Langley Land

It had been pretty hard for Dad to find a good job in Victoria. He finally found a job as Chief Engineer at CJJC Radio, so we packed up everything and moved from Victoria to Langley, on the mainland of BC.

Leaving Victoria and Poppy was a difficult thing for Mum, particularly after losing her mother. At the same time, Kim and I were kind of excited by the move and all the new changes going on.

The first place we stayed when we arrived in Langley was the Fort Langley Hotel – a very interesting place. The hotel lobby was decorated like an old hunting lodge, complete with a gigantic moose head and full bear skin on the wall, and a bar right in the next room. It smelled like beer, sawdust, and old musty fur coats, and gave me a weird olden times feeling like I was in a western movie or something. Fort Langley does have a wild and woolly past too, being named after the Hudson’s Bay outpost located there since frontier times. The original fort had since become a historic site and also quite a tourist attraction.

I learned something else about the Fort Langley Hotel: it was located right next to the local railway line. This particular fact would be driven home every morning around 6 AM when huge freight trains would come barrelling through town with horns a’blaring. Fort Langley was about as different from Victoria as any place could be. In contrast to Victoria’s city traffic, elderly citizens and sea air, Fort Langley was noisy, smelled like diesel and freshly cut lumber, and was pretty darn rough around the edges. Poppy’s house was now a long, long way away, and I didn’t know what to expect in this new place. It was like being on a vacation with no schedule or routine. All the structure and security I remember from living with Poppy and Sam was replaced with a strange new place full of new people, sights and sounds.

Meanwhile, Dad was busy trying to find us a more permanent (and less expensive) place to live.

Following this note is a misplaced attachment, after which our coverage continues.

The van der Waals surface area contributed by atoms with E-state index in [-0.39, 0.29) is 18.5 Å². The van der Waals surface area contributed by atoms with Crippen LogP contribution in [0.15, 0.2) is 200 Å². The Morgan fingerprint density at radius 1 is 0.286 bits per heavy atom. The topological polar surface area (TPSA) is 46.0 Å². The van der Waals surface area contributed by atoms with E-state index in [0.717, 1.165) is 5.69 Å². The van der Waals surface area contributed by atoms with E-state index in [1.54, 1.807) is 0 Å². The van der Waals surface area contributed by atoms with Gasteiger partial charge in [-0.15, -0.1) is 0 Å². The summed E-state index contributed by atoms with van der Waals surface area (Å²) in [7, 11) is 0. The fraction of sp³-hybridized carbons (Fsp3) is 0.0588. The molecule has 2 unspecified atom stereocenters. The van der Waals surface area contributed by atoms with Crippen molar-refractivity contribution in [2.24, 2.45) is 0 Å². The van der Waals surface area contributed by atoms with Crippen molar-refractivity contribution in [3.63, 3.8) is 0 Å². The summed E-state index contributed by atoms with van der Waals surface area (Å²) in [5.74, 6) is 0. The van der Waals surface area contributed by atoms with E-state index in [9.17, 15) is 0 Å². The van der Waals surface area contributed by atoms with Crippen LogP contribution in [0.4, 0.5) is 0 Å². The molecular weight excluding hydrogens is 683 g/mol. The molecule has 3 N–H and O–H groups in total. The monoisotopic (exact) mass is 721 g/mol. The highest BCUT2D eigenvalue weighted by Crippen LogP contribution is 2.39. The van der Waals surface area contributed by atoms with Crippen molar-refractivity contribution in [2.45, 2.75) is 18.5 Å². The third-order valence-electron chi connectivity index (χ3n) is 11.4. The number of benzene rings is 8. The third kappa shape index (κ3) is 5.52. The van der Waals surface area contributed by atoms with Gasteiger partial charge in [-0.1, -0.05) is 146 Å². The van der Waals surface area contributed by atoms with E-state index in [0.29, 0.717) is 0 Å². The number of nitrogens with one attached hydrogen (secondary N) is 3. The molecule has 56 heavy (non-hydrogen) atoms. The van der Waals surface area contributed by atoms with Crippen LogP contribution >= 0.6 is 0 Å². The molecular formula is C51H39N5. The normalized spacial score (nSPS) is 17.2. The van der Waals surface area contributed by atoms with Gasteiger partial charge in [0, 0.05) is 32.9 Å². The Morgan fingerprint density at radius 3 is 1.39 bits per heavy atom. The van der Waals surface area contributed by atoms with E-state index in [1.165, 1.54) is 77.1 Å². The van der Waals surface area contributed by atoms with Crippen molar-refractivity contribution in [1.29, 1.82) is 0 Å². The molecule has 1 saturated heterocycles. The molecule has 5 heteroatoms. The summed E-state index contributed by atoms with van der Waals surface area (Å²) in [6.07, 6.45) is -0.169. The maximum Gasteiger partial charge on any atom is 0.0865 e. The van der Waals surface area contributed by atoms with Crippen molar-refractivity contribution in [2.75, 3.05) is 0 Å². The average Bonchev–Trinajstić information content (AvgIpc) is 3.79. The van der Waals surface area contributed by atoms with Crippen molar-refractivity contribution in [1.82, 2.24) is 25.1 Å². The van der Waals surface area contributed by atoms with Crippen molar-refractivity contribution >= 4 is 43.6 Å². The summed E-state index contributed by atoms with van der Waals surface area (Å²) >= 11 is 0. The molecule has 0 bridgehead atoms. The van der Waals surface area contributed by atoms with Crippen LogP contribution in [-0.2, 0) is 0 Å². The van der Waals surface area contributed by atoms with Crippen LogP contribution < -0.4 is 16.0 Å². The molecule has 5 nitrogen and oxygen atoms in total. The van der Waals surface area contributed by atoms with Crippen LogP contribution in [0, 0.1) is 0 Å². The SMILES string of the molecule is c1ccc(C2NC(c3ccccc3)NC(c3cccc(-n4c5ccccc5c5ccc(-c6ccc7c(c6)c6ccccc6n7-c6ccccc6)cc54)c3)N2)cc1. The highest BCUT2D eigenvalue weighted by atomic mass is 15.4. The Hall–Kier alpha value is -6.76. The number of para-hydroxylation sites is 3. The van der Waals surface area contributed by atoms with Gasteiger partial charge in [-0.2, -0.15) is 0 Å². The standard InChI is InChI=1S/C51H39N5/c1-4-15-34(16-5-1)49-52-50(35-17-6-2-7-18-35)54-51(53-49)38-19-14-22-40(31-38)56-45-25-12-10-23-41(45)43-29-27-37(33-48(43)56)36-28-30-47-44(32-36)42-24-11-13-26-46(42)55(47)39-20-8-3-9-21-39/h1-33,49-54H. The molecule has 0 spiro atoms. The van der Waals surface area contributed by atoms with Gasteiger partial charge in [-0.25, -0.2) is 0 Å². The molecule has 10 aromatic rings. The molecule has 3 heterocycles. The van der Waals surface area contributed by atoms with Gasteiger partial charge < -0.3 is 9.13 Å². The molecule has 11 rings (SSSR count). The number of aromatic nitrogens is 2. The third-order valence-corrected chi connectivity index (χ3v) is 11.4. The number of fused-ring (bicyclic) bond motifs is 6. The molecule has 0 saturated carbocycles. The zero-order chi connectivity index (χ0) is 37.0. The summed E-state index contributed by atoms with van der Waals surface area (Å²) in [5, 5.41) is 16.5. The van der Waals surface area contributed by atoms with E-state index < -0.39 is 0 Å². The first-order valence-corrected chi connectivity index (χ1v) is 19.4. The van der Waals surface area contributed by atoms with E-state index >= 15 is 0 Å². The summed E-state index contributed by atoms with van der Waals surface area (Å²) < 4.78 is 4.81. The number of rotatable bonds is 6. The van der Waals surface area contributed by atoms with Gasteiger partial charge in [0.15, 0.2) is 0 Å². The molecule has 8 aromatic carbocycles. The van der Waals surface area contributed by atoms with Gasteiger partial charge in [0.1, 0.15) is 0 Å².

Before long, we relocated to a place called the Blue Star Motel. The Blue Star was a clean and relatively well manicured road-side place. I remember how clean it seemed, how fresh the air smelled, and how the green lawns looked against the the white and blue colour scheme of the buildings. Although it was right next to a road, there wasn’t a lot of traffic and we seemed to have escaped the noise and bustle of Fort Langley.

Kim and I played with some of the local kids and had fun, but I was starting to get curious about the rest of my new surroundings. So one day, I went exploring around the grounds to see what I could find. After playing briefly on a small swing set near the back of the Motel, I noticed a small wooded area off towards the side. I made a bee-line for it, feeling happy to be off on my own with a forest to investigate. The leaf and twig-covered ground crunched under my feet as I climbed through a log fence and tromped around in the bush.

I heard someone else’s footsteps, and stopped in my tracks. A loud snort brought my attention to a full grown white stallion about 20 feet ahead of me. He was quite an impressive sight, standing in stark contrast to the almost black trees. Having never been alone with such a large animal before, I was pretty darn scared. He let out another big snort and I got the heck out of there as fast as I could. I figured that was what I got for wandering right into someone else’s territory!


[Fort Langley National Historic Site]



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The memoir and family history of E. John Love